I look around at the arms and legs spilling off desks and counter space like marionettes’ limbs and at the dull, chipped looks of dissatisfaction on their faces. I feel the palpable force of their will against my incredibly shrinking one. I return to my desk.I often pass the school while riding my bike, and for some time before taking this job I have been watching the kids, stacking my odds. Against the backdrop of the outside world, the students look small, even the boys smoking joints or cigarettes, jauntily walking to class in twos and threes. My arrival inside today, however, has me rethinking everything. The kids look much bigger and more energetic from up close.I immediately sought refuge from them in the front office. Inside, a police officer sat at ease. I waited ten minutes before a secretary took notice of me and told me where my classroom was located. “Someone will open the door,” she said, so I went. But neither a security guard nor an administrator had the right set of keys, and this delay put the class back a good 25 minutes.During the break between the first and second periods, I borrow a copy of John Steinbeck’s Tortilla Flat from the English teacher (a long-term sub) next door, planning to read it aloud and throw some literary references into their Multicultural Studies assignment.Now, back at my desk, I announce that the second-period students can outline the outline while I read aloud. There is a general muttering of disgust. I leaf through the book, looking for an interesting-looking chapter.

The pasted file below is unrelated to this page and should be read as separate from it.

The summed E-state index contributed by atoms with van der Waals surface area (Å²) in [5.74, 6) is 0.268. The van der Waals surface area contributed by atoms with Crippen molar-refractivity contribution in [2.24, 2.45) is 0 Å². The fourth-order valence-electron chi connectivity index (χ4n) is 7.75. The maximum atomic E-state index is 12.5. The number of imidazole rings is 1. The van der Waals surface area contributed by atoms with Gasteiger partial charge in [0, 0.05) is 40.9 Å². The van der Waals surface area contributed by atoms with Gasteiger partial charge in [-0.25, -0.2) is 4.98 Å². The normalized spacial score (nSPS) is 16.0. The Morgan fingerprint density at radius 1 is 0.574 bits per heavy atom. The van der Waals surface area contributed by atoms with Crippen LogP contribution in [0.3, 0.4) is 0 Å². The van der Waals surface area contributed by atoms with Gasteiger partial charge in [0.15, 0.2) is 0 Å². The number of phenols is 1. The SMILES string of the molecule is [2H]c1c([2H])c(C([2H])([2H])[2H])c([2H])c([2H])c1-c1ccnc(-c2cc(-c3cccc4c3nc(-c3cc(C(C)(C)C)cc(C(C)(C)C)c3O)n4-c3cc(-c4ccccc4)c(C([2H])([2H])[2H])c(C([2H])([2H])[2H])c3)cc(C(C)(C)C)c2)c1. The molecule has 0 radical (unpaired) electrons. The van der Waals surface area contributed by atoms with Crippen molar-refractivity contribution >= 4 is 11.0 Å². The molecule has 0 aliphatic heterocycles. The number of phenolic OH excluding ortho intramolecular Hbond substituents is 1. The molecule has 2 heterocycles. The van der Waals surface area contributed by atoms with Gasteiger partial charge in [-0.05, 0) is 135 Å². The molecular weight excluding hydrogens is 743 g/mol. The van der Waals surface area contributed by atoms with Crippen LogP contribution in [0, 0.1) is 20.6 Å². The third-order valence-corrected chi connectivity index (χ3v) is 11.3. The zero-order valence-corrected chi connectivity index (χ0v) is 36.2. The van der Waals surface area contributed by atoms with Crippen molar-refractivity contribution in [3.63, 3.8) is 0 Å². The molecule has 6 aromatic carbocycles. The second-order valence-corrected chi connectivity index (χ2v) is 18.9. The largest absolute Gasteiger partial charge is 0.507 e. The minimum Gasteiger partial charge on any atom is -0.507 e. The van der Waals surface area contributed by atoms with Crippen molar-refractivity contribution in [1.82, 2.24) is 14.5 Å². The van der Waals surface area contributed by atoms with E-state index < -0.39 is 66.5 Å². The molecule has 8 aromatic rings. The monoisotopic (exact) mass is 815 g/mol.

I begin. The words feel incongruous in this environment but I notice there is juicier stuff later on about a woman having an unwanted baby in a park and wrapping it in newspaper. That, I imagine, will capture their attention.